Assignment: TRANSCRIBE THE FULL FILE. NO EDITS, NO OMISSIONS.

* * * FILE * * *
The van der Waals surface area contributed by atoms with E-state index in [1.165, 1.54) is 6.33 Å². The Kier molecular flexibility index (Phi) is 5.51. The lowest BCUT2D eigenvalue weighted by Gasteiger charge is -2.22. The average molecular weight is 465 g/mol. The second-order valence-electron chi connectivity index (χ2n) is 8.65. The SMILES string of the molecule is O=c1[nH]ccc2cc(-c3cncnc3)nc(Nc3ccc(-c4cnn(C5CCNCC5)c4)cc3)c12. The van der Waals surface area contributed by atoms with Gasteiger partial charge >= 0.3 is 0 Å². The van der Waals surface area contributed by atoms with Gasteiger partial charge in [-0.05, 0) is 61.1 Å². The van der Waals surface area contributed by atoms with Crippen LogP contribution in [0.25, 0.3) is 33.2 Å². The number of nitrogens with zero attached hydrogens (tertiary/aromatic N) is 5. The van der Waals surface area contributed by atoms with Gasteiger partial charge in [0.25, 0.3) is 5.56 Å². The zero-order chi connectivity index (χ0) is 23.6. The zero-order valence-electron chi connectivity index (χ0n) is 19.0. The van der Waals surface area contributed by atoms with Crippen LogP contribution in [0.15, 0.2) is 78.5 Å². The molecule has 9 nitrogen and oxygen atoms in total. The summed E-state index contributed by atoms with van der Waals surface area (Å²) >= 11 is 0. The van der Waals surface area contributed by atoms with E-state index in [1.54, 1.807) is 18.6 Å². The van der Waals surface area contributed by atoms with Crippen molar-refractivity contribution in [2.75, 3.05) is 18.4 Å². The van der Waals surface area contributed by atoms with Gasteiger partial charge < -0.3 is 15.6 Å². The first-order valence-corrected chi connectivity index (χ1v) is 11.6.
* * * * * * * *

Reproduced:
The van der Waals surface area contributed by atoms with E-state index in [1.165, 1.54) is 6.33 Å². The Kier molecular flexibility index (Phi) is 5.51. The lowest BCUT2D eigenvalue weighted by Gasteiger charge is -2.22. The average molecular weight is 465 g/mol. The second-order valence-electron chi connectivity index (χ2n) is 8.65. The SMILES string of the molecule is O=c1[nH]ccc2cc(-c3cncnc3)nc(Nc3ccc(-c4cnn(C5CCNCC5)c4)cc3)c12. The van der Waals surface area contributed by atoms with Gasteiger partial charge >= 0.3 is 0 Å². The van der Waals surface area contributed by atoms with Gasteiger partial charge in [-0.05, 0) is 61.1 Å². The van der Waals surface area contributed by atoms with Crippen LogP contribution in [0.25, 0.3) is 33.2 Å². The number of nitrogens with zero attached hydrogens (tertiary/aromatic N) is 5. The van der Waals surface area contributed by atoms with Gasteiger partial charge in [0.25, 0.3) is 5.56 Å². The zero-order chi connectivity index (χ0) is 23.6. The zero-order valence-electron chi connectivity index (χ0n) is 19.0. The van der Waals surface area contributed by atoms with Crippen LogP contribution in [0.15, 0.2) is 78.5 Å². The molecule has 9 nitrogen and oxygen atoms in total. The summed E-state index contributed by atoms with van der Waals surface area (Å²) >= 11 is 0. The van der Waals surface area contributed by atoms with E-state index in [1.54, 1.807) is 18.6 Å². The van der Waals surface area contributed by atoms with Crippen molar-refractivity contribution in [2.75, 3.05) is 18.4 Å². The van der Waals surface area contributed by atoms with Gasteiger partial charge < -0.3 is 15.6 Å². The first-order valence-corrected chi connectivity index (χ1v) is 11.6.